The Age of Adaptability

Just as all animals on earth adapt to survive, this year I have been adapting for my survival.  For the past decade, actually, I have been trying to adapt, however unwillingly.

First, it was the eyes.  I will never forget how mad I was at the opthomologist when he told me the reason my vision was blurry was because I was getting older.  I think I was just a young 42 at that time.

And, of course, I’ve been dealing with the joint pain (probably arthritis) since I was 28.  Every year finds a new ache somewhere deep within my bones.

Last year I added a new mix:  falling and dropping things.  The first fall was a year or so ago when I was standing on the shovel sort of jumping on it with both feet (it was fall; needed to get the plants out of the ground to the warm garage) and somehow just fell right over onto the dollie I use to trot my plants to the garage.  I landed right on my left thigh.  That thing was bruised, severely bruised, all the way to my knee with a big hump in it.  I went to the doctor, and everybody had to have a look.  It was one of the worst ones they had seen.

I learned my lesson on that one and now move the dollie out of the way!

This year I fell in the stinking pool (you’ve heard all about that at least once on here) and my whole right arm from the shoulder down to my wrist aches and hurts, and I can’t use it.

Over the weekend Darla wanted me and Dave to go for a nice leisurely evening at Carbondale.  Just as we were nearing town, Dave’s work called saying they needed him for an emergency.  So they dropped me off at Menard’s, and Dar took him back.  When she got in the parking lot at Menard’s, she called and I said I would be right there.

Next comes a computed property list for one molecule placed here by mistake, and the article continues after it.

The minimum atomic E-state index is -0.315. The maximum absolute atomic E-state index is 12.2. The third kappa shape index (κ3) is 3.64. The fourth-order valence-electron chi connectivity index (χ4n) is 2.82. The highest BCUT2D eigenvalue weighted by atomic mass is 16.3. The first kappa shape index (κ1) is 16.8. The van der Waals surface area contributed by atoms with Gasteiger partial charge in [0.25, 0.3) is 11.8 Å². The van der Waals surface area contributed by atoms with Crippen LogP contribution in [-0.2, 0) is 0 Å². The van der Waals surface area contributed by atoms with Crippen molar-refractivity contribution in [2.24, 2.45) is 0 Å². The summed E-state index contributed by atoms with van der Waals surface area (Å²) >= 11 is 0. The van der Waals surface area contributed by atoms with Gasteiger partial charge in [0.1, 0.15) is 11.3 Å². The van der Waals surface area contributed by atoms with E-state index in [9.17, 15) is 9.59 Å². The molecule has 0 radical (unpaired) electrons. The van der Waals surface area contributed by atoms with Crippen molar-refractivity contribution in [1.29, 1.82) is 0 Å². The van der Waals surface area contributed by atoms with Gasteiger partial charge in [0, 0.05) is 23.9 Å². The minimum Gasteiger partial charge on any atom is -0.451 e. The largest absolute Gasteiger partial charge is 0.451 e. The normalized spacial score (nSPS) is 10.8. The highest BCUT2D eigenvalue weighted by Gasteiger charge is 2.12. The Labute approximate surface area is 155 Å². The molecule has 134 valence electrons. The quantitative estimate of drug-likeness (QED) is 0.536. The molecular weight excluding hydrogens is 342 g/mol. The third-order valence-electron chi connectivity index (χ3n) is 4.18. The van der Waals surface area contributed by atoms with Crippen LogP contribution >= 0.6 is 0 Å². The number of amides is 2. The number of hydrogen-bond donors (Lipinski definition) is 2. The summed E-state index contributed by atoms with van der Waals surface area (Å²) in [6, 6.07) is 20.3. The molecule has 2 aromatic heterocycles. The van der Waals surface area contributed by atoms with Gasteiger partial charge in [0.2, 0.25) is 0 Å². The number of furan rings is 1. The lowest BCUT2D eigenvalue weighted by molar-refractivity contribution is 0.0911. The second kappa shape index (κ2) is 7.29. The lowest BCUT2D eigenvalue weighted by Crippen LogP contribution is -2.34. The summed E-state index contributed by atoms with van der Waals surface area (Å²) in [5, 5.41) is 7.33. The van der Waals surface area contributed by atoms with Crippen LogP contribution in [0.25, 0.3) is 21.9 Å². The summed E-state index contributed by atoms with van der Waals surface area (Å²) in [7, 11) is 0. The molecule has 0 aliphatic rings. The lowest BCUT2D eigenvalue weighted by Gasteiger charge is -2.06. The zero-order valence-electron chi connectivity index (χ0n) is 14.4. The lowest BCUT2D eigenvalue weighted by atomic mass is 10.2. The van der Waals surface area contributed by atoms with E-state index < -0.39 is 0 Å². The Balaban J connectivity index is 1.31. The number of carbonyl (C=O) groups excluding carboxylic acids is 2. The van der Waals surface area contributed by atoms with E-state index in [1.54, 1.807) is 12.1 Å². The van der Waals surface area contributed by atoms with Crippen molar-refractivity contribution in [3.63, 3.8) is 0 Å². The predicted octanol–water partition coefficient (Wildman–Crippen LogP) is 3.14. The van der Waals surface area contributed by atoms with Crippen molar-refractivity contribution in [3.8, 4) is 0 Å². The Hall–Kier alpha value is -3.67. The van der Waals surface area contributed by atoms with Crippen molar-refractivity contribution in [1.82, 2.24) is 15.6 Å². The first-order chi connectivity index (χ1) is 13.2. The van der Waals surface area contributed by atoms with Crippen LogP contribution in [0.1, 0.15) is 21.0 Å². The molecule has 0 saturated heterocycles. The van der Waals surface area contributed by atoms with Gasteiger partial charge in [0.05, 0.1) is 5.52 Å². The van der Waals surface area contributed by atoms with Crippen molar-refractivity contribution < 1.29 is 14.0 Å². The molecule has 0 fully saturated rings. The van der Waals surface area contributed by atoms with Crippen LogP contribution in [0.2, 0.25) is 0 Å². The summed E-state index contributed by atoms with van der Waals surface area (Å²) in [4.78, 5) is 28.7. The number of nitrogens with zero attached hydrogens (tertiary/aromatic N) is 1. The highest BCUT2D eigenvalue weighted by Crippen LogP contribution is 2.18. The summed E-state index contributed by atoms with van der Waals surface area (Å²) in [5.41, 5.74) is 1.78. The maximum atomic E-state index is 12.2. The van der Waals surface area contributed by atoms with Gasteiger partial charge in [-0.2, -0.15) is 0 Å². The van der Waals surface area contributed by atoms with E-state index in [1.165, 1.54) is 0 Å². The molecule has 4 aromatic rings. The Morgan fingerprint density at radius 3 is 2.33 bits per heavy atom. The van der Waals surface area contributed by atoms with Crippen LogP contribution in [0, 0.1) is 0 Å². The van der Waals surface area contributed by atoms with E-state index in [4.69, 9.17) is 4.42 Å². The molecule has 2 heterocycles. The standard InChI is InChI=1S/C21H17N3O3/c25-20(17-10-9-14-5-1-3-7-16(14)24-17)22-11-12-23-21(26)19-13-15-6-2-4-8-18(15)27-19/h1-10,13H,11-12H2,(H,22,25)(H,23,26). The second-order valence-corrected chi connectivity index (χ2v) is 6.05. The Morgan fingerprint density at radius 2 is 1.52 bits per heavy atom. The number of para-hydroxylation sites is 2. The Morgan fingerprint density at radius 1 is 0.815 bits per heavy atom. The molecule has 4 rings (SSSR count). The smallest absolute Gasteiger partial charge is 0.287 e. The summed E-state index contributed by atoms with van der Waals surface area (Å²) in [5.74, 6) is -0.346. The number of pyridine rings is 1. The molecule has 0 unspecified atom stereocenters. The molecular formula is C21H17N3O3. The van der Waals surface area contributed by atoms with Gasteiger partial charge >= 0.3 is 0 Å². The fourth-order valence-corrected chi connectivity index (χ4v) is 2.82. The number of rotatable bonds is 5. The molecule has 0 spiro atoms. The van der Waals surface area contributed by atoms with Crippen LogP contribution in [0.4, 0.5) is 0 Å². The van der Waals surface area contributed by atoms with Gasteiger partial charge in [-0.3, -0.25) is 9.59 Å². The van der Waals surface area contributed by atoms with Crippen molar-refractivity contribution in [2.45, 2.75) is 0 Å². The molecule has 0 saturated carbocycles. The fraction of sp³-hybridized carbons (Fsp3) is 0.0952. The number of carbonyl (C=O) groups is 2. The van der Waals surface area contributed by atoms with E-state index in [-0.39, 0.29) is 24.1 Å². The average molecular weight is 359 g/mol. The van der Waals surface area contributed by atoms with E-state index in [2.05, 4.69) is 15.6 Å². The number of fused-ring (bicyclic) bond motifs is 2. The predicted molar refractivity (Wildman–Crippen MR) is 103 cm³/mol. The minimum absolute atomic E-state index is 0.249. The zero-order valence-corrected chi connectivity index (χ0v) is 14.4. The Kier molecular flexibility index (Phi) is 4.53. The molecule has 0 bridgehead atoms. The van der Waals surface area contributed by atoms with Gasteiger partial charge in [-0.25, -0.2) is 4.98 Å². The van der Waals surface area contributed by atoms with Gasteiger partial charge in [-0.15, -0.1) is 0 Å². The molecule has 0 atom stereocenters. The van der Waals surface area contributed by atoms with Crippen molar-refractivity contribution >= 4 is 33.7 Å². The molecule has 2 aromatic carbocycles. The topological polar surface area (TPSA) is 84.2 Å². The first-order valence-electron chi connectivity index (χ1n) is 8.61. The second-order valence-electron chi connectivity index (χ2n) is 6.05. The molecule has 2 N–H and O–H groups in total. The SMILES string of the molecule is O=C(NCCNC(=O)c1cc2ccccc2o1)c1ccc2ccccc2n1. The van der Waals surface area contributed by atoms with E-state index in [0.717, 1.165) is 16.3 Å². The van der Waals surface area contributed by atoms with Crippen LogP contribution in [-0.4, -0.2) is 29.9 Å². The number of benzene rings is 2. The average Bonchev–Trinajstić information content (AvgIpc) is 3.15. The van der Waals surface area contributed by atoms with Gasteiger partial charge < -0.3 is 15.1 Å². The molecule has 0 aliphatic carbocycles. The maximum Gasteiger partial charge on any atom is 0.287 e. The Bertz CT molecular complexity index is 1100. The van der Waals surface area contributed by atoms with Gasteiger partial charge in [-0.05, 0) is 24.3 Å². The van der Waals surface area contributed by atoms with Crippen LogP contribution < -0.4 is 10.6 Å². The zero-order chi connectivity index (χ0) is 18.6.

And I would have, too, if it hadn’t been for the gallon can of water sealer that fell on my foot, my big toe mainly.  And now my left foot aches and is bruised.  The good people at Menard’s got me a wheelchair and cleaned the blood up off the floor.  Dar got my picture in the wheelchair but I can’t figure out how to get it off my computer or even the card for that matter to show you just how cute I look in a wheelchair.  The geriatrics are going to so want me someday… someday soon it feels like.

I think I’m beginning to adapt to pain and aching.  Just in time.  My wheelchair days are around the corner.

Piano Lessons

Since I was out in the backyard digging in the flower bed (digging up sunflower seedlings), I almost missed my piano student.  I thought it was five… it was six.  This daylight savings time makes me lose track of the time.

Right now I am up to four students!!  Yippee!  I love it.

piano student

It’s so much fun to watch it come together as they learn to play.  And the books now are great; gets them moving on the piano with both hands right away.

My mom started me taking piano lessons when I was seven or eight.  Mrs. Jennings from Junction gave me lessons every Saturday.  When Darla started taking lessons — (Dar, tell that story) —

weird Japanese stuff

I would get to watch TV during her lesson.  There was always one of those weird Saturday movies on, a Japanese movie with dubbed in English, black and white, something like that.  They were great!

Mom made me practice maybe not every day, but often.  She wanted me to play piano at church, and when I was around 12, she got her wish.  It may have been with one finger a lot of times, but I began playing around then.  And so did Vickie Jerrells (now Vickery).  Vickie plays the organ (the best I’ve ever heard) and I play the piano.  We have played together at church for many, many years now with some intermittent times of playing with other people.

wish we had one of these at church

ours isn't quite this big

I can see us still playing when we are very old, our hands all gnarled with arthritis, pounding away because we can’t hear, with sour looks on our faces because… well, we’re all old and gnarly.  That’s enough reason to look sour!